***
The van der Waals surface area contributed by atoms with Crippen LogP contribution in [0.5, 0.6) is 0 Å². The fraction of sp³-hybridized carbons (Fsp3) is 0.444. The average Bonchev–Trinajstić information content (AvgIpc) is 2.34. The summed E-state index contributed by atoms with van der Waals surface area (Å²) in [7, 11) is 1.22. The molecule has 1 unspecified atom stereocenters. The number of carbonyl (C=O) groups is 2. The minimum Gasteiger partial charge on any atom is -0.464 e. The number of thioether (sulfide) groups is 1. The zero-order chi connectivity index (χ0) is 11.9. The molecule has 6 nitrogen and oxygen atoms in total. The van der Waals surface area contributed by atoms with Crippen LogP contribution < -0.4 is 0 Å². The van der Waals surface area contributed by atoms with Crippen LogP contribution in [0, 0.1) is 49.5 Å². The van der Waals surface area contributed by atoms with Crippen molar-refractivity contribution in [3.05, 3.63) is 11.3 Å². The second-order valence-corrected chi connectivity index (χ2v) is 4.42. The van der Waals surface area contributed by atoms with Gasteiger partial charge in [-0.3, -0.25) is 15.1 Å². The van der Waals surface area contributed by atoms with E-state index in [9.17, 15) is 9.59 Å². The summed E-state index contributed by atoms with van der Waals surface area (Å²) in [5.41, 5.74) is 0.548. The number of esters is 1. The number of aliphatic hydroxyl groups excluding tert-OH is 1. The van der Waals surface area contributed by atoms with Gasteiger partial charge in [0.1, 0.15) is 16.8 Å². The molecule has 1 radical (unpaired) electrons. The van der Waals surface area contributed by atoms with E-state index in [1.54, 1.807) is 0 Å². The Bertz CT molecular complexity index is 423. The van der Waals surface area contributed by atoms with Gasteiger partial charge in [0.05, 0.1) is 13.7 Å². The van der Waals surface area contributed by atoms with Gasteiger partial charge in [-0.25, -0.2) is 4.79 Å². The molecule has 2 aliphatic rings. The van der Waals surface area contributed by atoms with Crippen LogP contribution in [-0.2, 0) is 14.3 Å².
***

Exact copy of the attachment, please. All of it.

The van der Waals surface area contributed by atoms with Crippen LogP contribution in [0.5, 0.6) is 0 Å². The fraction of sp³-hybridized carbons (Fsp3) is 0.444. The average Bonchev–Trinajstić information content (AvgIpc) is 2.34. The summed E-state index contributed by atoms with van der Waals surface area (Å²) in [7, 11) is 1.22. The molecule has 1 unspecified atom stereocenters. The number of carbonyl (C=O) groups is 2. The minimum Gasteiger partial charge on any atom is -0.464 e. The number of thioether (sulfide) groups is 1. The zero-order chi connectivity index (χ0) is 11.9. The molecule has 6 nitrogen and oxygen atoms in total. The van der Waals surface area contributed by atoms with Crippen LogP contribution < -0.4 is 0 Å². The van der Waals surface area contributed by atoms with Crippen LogP contribution in [0, 0.1) is 49.5 Å². The van der Waals surface area contributed by atoms with Crippen molar-refractivity contribution in [3.05, 3.63) is 11.3 Å². The second-order valence-corrected chi connectivity index (χ2v) is 4.42. The van der Waals surface area contributed by atoms with Gasteiger partial charge in [-0.3, -0.25) is 15.1 Å². The van der Waals surface area contributed by atoms with E-state index in [9.17, 15) is 9.59 Å². The summed E-state index contributed by atoms with van der Waals surface area (Å²) in [5.41, 5.74) is 0.548. The number of esters is 1. The number of aliphatic hydroxyl groups excluding tert-OH is 1. The van der Waals surface area contributed by atoms with Gasteiger partial charge in [0.1, 0.15) is 16.8 Å². The molecule has 1 radical (unpaired) electrons. The van der Waals surface area contributed by atoms with E-state index in [1.54, 1.807) is 0 Å². The Bertz CT molecular complexity index is 423. The van der Waals surface area contributed by atoms with Gasteiger partial charge in [0.05, 0.1) is 13.7 Å². The van der Waals surface area contributed by atoms with Gasteiger partial charge in [-0.25, -0.2) is 4.79 Å². The molecule has 2 aliphatic rings. The van der Waals surface area contributed by atoms with Crippen LogP contribution in [-0.2, 0) is 14.3 Å².